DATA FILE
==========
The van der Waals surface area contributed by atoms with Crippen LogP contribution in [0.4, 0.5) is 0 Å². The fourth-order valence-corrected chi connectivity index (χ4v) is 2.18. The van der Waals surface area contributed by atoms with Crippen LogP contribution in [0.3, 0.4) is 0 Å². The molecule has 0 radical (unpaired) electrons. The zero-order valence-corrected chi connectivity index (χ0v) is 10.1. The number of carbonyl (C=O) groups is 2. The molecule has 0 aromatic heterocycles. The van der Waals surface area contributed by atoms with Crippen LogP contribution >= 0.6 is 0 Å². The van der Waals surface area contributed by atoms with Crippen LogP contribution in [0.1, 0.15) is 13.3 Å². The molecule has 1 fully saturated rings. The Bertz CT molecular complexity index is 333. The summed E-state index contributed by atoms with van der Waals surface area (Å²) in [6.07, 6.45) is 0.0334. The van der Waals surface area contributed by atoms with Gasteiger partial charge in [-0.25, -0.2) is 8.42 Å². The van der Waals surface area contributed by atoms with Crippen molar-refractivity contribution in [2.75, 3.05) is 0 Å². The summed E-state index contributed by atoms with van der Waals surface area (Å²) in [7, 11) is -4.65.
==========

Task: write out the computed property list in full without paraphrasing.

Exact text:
The van der Waals surface area contributed by atoms with Crippen LogP contribution in [0.4, 0.5) is 0 Å². The fourth-order valence-corrected chi connectivity index (χ4v) is 2.18. The van der Waals surface area contributed by atoms with Crippen LogP contribution in [0.3, 0.4) is 0 Å². The molecule has 0 radical (unpaired) electrons. The zero-order valence-corrected chi connectivity index (χ0v) is 10.1. The number of carbonyl (C=O) groups is 2. The molecule has 0 aromatic heterocycles. The van der Waals surface area contributed by atoms with Crippen LogP contribution >= 0.6 is 0 Å². The van der Waals surface area contributed by atoms with Crippen LogP contribution in [0.1, 0.15) is 13.3 Å². The molecule has 1 fully saturated rings. The Bertz CT molecular complexity index is 333. The summed E-state index contributed by atoms with van der Waals surface area (Å²) in [6.07, 6.45) is 0.0334. The van der Waals surface area contributed by atoms with Gasteiger partial charge in [-0.25, -0.2) is 8.42 Å². The van der Waals surface area contributed by atoms with Crippen molar-refractivity contribution in [2.75, 3.05) is 0 Å². The summed E-state index contributed by atoms with van der Waals surface area (Å²) in [7, 11) is -4.65.